Champions League Final 2014: A Madrid derby

Champions League Final 2014: All hail Madrid, football capital of Europe. Or is it?

I’m told the last time two clubs from the same city contested a Champions League final was over two decades ago in the competition’s previous guise as the European Cup.

Real Madrid and Atletico Madrid will reprise that derby battle on foreign turf when they face off in Lisbon on May 24.

It’s a final laden with subplots and that can only augur well for the clash as a spectacle. Champions League Final 2014 will be a dream homecoming for the competition’s goal scoring record-breaker Cristiano Ronaldo.

The Portugal national team captain started his professional career in Lisbon with Sporting Lisbon, although the match will be played at the home of fierce city rivals Benfica. Surely Portuguese pride will trump club loyalties and Ronaldo will not be targeted for barracking by Benfica fans for his Sporting ties?

And surely both Champions League Final 2014 victor and vanquished will get a heroes’ welcome from a united and proud city on arrival from Lisbon?

Real will be bidding to end a 12-year wait for European glory. The last time they lifted the Big Ears was in 2002 at Hampden Park courtesy of Zinedine Zidane’s sumptuous left-foot volley, arguably the best goal to settle a Champions League final. Zidane will be in Lisbon in the Real dugout as Carlo Ancelotti’s assistant.

It is a measure of how quickly the pendulum can swing in football that one of two Spanish clubs dumped out of the competition so unceremoniously last season by German opposition is contesting the final. It is amazing how quickly Spain has usurped Germany, or La Liga the Bundesliga, as Europe’s preeminent league if performance in the Champions League is an indicator of the state of the domestic league.

Only 12 months ago, pundits were falling over each other talking up a power shift to Germany and exalting the virtues of the Bundesliga as the blueprint for European leagues. Eventual champions Bayern Munich, after humiliating Barcelona in the semi-finals, set up an all-German final with Borussia Dortmund, who had seen off Real Madrid.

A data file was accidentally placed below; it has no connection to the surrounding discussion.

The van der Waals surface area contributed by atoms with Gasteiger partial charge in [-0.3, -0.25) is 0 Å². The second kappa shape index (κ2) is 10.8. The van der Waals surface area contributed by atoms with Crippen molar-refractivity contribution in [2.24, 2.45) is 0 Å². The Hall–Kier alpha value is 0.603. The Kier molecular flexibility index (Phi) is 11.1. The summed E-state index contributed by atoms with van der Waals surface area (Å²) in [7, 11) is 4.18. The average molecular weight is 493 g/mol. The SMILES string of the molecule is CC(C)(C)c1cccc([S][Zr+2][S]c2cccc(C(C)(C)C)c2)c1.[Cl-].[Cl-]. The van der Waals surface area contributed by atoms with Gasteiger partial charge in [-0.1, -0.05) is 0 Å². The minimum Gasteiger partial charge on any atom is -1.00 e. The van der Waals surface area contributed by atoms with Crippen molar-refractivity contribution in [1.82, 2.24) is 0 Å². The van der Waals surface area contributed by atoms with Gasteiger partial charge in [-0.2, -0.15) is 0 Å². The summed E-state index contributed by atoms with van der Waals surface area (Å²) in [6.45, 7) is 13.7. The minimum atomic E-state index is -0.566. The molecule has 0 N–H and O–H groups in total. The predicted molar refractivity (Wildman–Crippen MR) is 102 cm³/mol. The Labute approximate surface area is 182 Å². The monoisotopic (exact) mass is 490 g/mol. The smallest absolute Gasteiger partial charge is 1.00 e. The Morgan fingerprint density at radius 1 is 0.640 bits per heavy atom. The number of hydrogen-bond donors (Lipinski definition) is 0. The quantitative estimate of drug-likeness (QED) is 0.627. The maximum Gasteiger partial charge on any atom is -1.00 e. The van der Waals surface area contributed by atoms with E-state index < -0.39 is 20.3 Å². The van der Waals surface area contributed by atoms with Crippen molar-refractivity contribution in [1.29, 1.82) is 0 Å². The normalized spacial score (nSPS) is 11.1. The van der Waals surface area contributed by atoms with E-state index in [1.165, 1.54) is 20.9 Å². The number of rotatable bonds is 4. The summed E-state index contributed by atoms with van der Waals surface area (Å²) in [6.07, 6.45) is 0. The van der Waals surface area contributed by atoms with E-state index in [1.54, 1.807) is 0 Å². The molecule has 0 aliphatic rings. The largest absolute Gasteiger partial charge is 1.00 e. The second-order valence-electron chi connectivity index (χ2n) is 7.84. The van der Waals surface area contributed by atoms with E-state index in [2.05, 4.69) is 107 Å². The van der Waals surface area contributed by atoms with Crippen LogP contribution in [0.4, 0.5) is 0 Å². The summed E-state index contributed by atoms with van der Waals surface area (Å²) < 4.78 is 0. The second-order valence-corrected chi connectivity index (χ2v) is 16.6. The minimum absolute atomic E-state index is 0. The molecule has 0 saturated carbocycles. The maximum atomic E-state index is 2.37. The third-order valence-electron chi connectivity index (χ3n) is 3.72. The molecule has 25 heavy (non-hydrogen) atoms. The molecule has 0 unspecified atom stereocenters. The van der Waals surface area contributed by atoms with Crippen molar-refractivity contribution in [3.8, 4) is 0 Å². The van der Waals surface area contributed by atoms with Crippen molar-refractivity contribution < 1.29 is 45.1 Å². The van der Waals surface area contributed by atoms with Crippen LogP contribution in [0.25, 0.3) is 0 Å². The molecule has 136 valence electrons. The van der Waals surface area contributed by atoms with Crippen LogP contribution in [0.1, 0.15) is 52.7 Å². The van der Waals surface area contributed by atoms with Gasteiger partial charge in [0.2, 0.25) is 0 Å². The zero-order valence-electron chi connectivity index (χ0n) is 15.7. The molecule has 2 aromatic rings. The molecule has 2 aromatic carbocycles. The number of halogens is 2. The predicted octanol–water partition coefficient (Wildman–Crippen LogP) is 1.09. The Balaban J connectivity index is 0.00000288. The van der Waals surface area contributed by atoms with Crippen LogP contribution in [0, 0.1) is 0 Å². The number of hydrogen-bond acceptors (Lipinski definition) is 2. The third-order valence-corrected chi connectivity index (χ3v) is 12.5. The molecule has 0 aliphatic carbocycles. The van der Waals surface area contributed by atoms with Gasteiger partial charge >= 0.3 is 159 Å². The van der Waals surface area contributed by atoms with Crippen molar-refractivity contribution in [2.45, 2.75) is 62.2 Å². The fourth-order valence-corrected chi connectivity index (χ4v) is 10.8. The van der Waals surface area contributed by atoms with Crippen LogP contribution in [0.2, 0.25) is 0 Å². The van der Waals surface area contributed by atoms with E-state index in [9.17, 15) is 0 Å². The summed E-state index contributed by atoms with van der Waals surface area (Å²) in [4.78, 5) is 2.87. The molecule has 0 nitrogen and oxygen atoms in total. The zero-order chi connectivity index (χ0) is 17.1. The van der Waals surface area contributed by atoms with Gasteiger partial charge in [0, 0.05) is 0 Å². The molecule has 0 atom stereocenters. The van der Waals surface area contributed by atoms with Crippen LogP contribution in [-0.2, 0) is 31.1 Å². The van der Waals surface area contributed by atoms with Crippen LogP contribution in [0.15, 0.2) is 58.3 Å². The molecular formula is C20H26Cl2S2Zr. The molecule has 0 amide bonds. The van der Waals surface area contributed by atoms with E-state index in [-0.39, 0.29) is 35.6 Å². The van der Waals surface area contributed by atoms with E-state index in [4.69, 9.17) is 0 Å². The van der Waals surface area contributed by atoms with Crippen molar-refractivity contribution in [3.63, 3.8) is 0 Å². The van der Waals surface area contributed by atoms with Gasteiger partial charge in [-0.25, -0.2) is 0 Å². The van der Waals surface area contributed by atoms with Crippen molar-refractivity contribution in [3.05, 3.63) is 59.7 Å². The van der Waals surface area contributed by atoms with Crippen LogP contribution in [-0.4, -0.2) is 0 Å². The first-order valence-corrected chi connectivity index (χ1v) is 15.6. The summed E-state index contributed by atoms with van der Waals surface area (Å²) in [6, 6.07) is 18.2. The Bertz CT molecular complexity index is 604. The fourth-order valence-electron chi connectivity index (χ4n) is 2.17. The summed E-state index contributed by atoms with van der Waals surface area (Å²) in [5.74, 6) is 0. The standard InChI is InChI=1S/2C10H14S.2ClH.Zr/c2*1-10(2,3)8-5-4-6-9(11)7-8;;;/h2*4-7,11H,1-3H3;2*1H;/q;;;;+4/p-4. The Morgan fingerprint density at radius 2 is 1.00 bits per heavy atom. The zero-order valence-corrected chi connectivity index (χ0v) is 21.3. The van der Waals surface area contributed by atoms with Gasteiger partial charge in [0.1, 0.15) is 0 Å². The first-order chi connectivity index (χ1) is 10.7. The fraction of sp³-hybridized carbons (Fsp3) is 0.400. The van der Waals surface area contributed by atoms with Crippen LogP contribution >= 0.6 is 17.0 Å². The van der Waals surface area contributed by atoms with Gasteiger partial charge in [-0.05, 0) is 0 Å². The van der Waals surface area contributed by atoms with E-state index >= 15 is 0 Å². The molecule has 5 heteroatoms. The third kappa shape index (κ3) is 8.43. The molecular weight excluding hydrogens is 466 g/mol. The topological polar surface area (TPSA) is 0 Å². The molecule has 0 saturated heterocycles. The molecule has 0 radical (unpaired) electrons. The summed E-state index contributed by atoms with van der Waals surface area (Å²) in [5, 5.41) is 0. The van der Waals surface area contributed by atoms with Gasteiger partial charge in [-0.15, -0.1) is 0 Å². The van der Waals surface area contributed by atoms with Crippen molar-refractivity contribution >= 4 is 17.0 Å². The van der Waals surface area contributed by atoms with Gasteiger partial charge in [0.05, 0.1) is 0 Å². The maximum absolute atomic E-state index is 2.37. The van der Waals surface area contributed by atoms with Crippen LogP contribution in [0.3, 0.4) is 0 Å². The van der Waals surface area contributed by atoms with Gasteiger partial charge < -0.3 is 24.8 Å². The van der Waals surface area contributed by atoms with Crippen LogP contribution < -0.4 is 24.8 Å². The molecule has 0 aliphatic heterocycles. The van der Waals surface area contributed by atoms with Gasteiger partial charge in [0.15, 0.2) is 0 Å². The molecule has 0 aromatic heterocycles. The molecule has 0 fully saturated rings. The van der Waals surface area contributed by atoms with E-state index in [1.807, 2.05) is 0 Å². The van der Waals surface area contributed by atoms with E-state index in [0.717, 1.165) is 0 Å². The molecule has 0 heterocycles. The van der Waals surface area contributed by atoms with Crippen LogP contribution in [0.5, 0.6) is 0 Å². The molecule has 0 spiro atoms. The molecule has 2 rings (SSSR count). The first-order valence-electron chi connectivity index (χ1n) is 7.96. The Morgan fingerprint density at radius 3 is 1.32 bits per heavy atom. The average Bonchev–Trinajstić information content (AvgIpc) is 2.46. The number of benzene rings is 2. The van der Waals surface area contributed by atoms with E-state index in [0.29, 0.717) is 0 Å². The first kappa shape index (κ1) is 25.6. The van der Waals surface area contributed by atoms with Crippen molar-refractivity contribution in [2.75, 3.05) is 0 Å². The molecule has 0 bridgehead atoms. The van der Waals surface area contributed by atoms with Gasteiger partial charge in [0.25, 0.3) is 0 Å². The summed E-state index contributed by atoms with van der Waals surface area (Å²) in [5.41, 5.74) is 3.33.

After the way they cantered to the domestic title sweeping all before them with contemptuous ease many backed Bayern to become the first club to successfully defend their Champions League title. A 5-0 aggregate drubbing by Real Madrid in the semi-finals was not in the script.

Lisbon will be the third time in the last decade that a final has been contested by clubs from the same country. Six seasons ago Manchester United saw off Chelsea in an all-English final in Moscow and that to some was conclusive evidence that the Premier League was the best in Europe. Last season we had an all-German final and similar conclusions were made about the Bundesliga.

The last decade has been dominated by English and Spanish clubs with three wins apiece, Italy with two and one each for clubs from Germany and Portugal. In the last decade Champions League records reveal that two of the last four finals were contested by clubs from the same country.

Is success in the Champions League an accurate barometer of the strength of the European domestic leagues? The Champions League final 2014 is a Madrid derby, does that mean Madrid is the football capital of Europe?

Football fans and pundits tend to exaggerate. They are notoriously prone to knee-jerk reactions and erroneous conclusions. We are quick to pronounce the demise of dominant empires and proclaim the rise of new ones.

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